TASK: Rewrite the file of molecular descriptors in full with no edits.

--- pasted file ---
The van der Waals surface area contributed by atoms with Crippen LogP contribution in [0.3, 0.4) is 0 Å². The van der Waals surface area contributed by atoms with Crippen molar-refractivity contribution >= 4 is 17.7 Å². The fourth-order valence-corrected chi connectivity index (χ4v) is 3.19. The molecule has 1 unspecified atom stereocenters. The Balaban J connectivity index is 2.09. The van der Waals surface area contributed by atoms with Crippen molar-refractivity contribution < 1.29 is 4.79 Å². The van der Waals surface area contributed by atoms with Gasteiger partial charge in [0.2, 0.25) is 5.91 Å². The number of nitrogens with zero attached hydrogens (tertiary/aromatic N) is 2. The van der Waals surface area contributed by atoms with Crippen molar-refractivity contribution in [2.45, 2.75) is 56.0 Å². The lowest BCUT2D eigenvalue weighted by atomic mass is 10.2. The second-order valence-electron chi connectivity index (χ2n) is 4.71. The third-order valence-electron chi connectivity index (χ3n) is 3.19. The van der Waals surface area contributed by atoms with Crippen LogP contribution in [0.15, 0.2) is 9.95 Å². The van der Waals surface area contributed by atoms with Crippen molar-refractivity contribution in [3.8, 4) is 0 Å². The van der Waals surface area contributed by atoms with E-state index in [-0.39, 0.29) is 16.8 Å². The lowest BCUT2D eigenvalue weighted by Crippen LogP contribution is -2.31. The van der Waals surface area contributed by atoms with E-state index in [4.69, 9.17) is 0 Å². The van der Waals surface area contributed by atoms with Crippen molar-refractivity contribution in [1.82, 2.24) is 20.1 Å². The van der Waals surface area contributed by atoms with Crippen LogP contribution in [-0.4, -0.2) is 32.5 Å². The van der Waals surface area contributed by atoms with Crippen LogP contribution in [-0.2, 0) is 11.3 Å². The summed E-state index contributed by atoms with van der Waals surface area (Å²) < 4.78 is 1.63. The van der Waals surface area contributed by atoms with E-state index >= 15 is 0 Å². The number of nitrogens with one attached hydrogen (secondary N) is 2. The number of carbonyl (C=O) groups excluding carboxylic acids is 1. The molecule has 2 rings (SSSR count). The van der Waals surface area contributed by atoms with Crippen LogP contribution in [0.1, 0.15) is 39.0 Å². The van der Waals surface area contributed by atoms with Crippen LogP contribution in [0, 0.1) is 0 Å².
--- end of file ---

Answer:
The van der Waals surface area contributed by atoms with Crippen LogP contribution in [0.3, 0.4) is 0 Å². The van der Waals surface area contributed by atoms with Crippen molar-refractivity contribution >= 4 is 17.7 Å². The fourth-order valence-corrected chi connectivity index (χ4v) is 3.19. The molecule has 1 unspecified atom stereocenters. The Balaban J connectivity index is 2.09. The van der Waals surface area contributed by atoms with Crippen molar-refractivity contribution < 1.29 is 4.79 Å². The van der Waals surface area contributed by atoms with Gasteiger partial charge in [0.2, 0.25) is 5.91 Å². The number of nitrogens with zero attached hydrogens (tertiary/aromatic N) is 2. The van der Waals surface area contributed by atoms with Crippen molar-refractivity contribution in [2.45, 2.75) is 56.0 Å². The lowest BCUT2D eigenvalue weighted by atomic mass is 10.2. The second-order valence-electron chi connectivity index (χ2n) is 4.71. The third-order valence-electron chi connectivity index (χ3n) is 3.19. The van der Waals surface area contributed by atoms with Crippen LogP contribution in [0.15, 0.2) is 9.95 Å². The van der Waals surface area contributed by atoms with Crippen molar-refractivity contribution in [3.8, 4) is 0 Å². The van der Waals surface area contributed by atoms with E-state index in [-0.39, 0.29) is 16.8 Å². The lowest BCUT2D eigenvalue weighted by Crippen LogP contribution is -2.31. The van der Waals surface area contributed by atoms with E-state index in [4.69, 9.17) is 0 Å². The van der Waals surface area contributed by atoms with Crippen molar-refractivity contribution in [1.82, 2.24) is 20.1 Å². The van der Waals surface area contributed by atoms with Crippen LogP contribution in [-0.4, -0.2) is 32.5 Å². The van der Waals surface area contributed by atoms with Crippen LogP contribution in [-0.2, 0) is 11.3 Å². The summed E-state index contributed by atoms with van der Waals surface area (Å²) < 4.78 is 1.63. The van der Waals surface area contributed by atoms with E-state index >= 15 is 0 Å². The number of nitrogens with one attached hydrogen (secondary N) is 2. The number of carbonyl (C=O) groups excluding carboxylic acids is 1. The molecule has 2 rings (SSSR count). The van der Waals surface area contributed by atoms with Crippen LogP contribution in [0.1, 0.15) is 39.0 Å². The van der Waals surface area contributed by atoms with Crippen LogP contribution in [0, 0.1) is 0 Å².